have." If you want to contact these folks directly, the address is
Mobile Fidelity Sound Lab, 105 Morris Street, Sebastopol, CA 95472;
Phone 800/423-5759 or 707/829-0134, fax 707/829-3746 (E-Mail
By the way, Mark also reminds me that the 2-record CD set Shoes for
Industry! is not on MoFi, it's on Sony/Columbia/ Legacy; the catalog
number is C2K 52736. As far as we know, this one's still available. *
Phil Austin and David Ossman recently did a radio commercial for Pierce
Bus Lines (a local commuter bus between Tacoma & Seattle WA) as
themselves (well, as PA and George Tirebiter), which received lots of
airplay - they even got to plug Bozos as part of the ad!
NPR Playhouse has listed the feed of David's wife Judith Walcutt's
two-part series "Otherworld Media Presents". The 2 new programs are a
pilot for a larger anthology series featuring the work of women writers.
"The Phoenix" by Ursula K. LeGuin feeds March 19, 1995, and "The
Waterfaucet Vision" by Gish Jen feeds March 26, 1995. Both shows are
directed by Judith and feature Phil Proctor and Melinda Peterson in the
cast. The adaptation of Raymond Chandler's "Goldfish" that David and
Judith did with More Sugar's Richard Fish, is in the can and will
premiere in '95 (both on the radio and, Richard hopes, as a commercially-
available cassette/CD from MS) - more info next time. Richard did mention
that "Goldfish" was done as a single- mike location production (a
technique pioneered by TFT)!
* Phil Proctor's voice can also be heard on lots of cartoons of late,
including "Carmen Sandiego," playing a villain named Tim Burr, a Burmese
policeman, in Burmese[!] and also employed to translate some Norwegian
for another character (sez Phil, "I hope to be working this show more
regularly, since it's ideally suited to my peculiar linguistic gifts");
as well as in various roles in "The Tick" (which also features the voice
talents of ex-Monkee Mickey Dolenz). Phil also had a small role
(bearded, no less) as an auctioneer on "The Fresh Prince of Bel-Aire,"
broadcast Monday, November 28. Phil informed me, "The script ia all
about 'fat' and co-stars Susan Powter... the cast is very friendly and
fun to work with, and I've worked with the director and some of the
producers on other shows in the past."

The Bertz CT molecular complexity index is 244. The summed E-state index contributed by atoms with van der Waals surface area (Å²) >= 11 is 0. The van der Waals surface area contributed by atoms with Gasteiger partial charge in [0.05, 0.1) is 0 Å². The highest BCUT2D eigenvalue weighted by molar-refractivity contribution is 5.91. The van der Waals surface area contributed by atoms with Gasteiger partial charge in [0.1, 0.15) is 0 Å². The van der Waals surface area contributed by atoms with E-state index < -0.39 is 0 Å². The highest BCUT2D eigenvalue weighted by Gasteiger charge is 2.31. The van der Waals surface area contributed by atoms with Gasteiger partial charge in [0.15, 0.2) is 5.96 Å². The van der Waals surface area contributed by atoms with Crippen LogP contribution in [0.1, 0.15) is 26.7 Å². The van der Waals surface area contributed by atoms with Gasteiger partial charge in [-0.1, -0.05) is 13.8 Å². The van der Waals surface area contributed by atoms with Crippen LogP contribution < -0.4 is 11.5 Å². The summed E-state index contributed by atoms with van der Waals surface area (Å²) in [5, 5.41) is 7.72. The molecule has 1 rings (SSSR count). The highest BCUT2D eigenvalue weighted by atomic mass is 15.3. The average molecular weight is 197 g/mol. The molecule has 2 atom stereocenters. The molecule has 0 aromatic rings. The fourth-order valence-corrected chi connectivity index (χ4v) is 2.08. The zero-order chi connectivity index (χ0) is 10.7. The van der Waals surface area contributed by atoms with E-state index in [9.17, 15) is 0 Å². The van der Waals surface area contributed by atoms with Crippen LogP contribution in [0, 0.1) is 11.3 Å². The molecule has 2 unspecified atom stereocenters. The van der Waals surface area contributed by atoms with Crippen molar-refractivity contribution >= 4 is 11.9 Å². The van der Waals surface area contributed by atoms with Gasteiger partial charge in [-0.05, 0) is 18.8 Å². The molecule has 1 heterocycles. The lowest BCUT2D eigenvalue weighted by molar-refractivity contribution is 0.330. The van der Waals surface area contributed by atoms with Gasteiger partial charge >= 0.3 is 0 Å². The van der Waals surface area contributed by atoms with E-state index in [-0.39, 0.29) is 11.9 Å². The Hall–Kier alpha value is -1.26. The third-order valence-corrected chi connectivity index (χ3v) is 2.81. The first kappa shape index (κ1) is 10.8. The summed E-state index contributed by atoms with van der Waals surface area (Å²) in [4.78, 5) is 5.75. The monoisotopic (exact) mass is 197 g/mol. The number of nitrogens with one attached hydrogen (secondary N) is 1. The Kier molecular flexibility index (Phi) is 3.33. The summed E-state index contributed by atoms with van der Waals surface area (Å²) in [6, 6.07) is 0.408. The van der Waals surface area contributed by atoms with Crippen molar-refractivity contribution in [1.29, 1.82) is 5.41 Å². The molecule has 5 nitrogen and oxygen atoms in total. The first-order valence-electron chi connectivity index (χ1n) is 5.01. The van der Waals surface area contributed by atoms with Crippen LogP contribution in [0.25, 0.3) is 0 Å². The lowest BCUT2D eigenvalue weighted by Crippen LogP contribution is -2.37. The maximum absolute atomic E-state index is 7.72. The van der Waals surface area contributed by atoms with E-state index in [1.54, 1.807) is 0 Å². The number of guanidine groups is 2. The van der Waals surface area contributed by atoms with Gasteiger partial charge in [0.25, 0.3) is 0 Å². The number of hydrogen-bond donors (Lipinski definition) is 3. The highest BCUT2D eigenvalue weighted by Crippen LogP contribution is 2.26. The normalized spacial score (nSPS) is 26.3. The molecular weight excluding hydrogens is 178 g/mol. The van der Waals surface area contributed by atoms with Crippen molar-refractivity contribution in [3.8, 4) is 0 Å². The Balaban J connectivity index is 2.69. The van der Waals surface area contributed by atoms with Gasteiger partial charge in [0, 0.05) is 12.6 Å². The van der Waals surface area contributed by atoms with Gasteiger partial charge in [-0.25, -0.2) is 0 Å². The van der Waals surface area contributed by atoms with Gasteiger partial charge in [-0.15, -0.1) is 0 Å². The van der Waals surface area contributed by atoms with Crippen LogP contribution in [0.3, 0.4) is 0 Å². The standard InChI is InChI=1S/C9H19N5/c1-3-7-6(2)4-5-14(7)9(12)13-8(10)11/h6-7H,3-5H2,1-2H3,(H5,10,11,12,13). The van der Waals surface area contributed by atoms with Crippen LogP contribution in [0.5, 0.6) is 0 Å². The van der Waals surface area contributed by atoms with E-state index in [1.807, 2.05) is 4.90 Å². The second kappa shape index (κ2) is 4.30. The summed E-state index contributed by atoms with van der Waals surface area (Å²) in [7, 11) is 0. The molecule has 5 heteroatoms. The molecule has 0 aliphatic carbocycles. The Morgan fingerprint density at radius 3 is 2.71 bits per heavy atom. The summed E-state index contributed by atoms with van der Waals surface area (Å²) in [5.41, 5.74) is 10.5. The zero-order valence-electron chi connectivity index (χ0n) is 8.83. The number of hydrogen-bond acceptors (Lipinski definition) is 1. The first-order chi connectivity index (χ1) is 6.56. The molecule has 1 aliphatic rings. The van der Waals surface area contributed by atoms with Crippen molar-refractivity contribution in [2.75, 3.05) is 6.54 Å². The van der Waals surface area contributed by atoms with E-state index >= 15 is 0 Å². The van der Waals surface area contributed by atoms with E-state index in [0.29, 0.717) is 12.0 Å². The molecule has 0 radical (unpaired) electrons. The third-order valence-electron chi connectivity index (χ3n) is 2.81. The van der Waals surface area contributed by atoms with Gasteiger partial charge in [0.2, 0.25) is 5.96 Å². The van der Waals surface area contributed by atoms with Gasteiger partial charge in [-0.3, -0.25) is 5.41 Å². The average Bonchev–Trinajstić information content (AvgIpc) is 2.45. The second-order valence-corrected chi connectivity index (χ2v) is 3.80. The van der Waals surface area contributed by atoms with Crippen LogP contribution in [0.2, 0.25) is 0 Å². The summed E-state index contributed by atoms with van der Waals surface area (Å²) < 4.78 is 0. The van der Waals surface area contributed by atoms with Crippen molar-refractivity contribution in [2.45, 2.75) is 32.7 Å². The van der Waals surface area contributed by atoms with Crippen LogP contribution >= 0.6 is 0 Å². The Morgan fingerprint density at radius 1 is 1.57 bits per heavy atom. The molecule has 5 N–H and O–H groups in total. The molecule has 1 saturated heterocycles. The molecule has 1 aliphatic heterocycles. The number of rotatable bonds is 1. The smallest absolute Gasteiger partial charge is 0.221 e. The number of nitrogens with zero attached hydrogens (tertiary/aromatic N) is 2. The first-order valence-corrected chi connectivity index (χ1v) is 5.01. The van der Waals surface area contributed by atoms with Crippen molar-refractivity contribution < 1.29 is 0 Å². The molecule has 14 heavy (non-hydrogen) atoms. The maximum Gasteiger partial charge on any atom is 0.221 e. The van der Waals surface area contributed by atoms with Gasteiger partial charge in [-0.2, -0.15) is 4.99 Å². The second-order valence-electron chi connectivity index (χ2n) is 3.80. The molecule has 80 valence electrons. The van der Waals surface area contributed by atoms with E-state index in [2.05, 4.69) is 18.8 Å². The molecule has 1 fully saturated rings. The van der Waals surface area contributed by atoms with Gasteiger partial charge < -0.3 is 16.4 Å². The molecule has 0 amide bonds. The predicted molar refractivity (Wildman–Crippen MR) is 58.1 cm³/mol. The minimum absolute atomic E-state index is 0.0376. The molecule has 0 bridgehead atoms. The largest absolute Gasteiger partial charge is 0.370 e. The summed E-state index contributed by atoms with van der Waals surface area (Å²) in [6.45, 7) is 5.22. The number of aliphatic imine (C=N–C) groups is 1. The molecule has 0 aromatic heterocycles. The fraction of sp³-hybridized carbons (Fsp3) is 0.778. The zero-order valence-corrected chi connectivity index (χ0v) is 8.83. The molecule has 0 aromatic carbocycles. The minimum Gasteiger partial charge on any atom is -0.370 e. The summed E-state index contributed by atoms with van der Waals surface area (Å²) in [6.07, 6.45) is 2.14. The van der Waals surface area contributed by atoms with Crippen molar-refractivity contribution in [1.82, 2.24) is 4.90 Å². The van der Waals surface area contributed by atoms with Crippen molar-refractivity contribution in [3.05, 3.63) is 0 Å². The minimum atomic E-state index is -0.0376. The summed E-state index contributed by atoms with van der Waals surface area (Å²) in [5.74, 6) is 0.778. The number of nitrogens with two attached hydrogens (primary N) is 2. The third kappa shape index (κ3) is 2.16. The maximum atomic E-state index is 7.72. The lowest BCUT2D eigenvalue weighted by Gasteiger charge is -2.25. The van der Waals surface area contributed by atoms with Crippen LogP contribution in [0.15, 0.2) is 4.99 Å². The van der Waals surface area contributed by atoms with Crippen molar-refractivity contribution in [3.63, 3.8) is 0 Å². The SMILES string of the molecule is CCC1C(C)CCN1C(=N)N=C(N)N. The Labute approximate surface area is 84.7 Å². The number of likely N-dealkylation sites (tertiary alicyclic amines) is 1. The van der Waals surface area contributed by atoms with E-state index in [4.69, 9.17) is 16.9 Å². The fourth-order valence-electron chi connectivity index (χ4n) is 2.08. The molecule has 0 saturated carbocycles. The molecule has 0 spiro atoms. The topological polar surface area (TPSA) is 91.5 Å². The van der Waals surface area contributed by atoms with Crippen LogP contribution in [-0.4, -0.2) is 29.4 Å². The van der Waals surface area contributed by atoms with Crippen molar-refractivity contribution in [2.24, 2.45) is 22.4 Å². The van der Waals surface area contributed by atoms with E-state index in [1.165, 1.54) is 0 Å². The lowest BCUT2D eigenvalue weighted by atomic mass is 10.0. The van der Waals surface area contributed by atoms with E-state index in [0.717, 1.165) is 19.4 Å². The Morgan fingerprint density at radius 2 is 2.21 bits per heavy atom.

And Phil's beloved, Melinda Peterson, has just been cast as "Cookie"
in Neil Simon's "Rumours" to be presented at the Sacramento Theatre
Company, with rehearsals starting mid December for a Jan/Feb '95 run.
Congratulations, Melinda - two plums in a row!
"On the bad side of the ledger," continues PP, "both Phil A and I
suffered personal losses [recently]. Phil lost his father in San Diego
after a long battle with emphysema, and my Aunt Betty passed away in
Pennsylvania, not far from the Yoder family birthplace in Belleville, on
her way back to Goshen where she was going to be cared for by her twin
sister, Bonnie. As happened when Grandfather Yoder passed on, I first
received the 'news' in a dream, and was awakened by an early morning
phone call from my Mom telling me the sad news. This time, I was
dreaming about eating, stopping between courses to say a prayer, which
ended each time with an 'Amen.' It so happens that Betty had just
finished her 'last meal' at a Denny's before she got back into the car
and quietly passed away. " Our heartfelt condolences go out to both
Phils and their families.
* The Doge of St. Louis (aka Chuck Lavazzi) reports, "I had yet
another on-air set of interviews with some of the Crazy Guys on Sunday,
October 18th. Specifically, I talked (separately) with The Two Phils. It
was part of a special pledge drive edition of my show that featured 'The
Firesign Theatre's Greatest Musical Hits' - basically, I focused on the
musical bits from the albums. Anyone interested in copies can go through
the same routine as before - send me two blank 60-minute cassettes and $3
to cover postage and the purchase of a tape mailer to One Step Beyond,
c/o FM88, 3504 Magnolia, St. Louis, MO 63110. Be advised that this show
includes pledge breaks, but I guess one can always fast-forward past
them." (You can also reach Chuck via his E-Mail address of
email@example.com if you have any questions.)